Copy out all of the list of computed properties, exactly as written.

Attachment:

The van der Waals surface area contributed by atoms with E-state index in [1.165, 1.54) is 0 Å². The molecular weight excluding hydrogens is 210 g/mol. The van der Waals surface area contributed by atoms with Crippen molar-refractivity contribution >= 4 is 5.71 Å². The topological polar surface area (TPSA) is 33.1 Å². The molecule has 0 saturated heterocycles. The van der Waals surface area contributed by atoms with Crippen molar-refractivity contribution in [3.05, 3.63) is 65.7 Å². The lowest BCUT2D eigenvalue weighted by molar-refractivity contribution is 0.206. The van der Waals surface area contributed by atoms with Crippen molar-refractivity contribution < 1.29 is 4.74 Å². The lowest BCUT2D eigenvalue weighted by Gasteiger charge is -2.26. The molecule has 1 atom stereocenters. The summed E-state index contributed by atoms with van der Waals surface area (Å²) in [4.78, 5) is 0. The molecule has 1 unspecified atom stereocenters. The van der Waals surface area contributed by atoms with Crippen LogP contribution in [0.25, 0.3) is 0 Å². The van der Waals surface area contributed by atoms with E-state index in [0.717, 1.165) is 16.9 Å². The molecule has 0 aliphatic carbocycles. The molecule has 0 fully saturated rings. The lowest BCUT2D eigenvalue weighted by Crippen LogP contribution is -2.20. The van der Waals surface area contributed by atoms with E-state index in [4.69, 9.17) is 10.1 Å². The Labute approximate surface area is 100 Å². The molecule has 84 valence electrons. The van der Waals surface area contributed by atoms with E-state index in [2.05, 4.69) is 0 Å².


The van der Waals surface area contributed by atoms with E-state index in [1.165, 1.54) is 0 Å². The molecular weight excluding hydrogens is 210 g/mol. The van der Waals surface area contributed by atoms with Crippen molar-refractivity contribution >= 4 is 5.71 Å². The topological polar surface area (TPSA) is 33.1 Å². The molecule has 0 saturated heterocycles. The van der Waals surface area contributed by atoms with Crippen molar-refractivity contribution in [3.05, 3.63) is 65.7 Å². The lowest BCUT2D eigenvalue weighted by molar-refractivity contribution is 0.206. The van der Waals surface area contributed by atoms with Crippen molar-refractivity contribution < 1.29 is 4.74 Å². The lowest BCUT2D eigenvalue weighted by Gasteiger charge is -2.26. The molecule has 1 atom stereocenters. The summed E-state index contributed by atoms with van der Waals surface area (Å²) in [4.78, 5) is 0. The molecule has 1 unspecified atom stereocenters. The van der Waals surface area contributed by atoms with Crippen LogP contribution in [0.25, 0.3) is 0 Å². The van der Waals surface area contributed by atoms with E-state index in [0.717, 1.165) is 16.9 Å². The molecule has 0 aliphatic carbocycles. The molecule has 0 fully saturated rings. The lowest BCUT2D eigenvalue weighted by Crippen LogP contribution is -2.20. The van der Waals surface area contributed by atoms with E-state index in [4.69, 9.17) is 10.1 Å². The Labute approximate surface area is 100 Å². The molecule has 84 valence electrons. The van der Waals surface area contributed by atoms with E-state index in [2.05, 4.69) is 0 Å².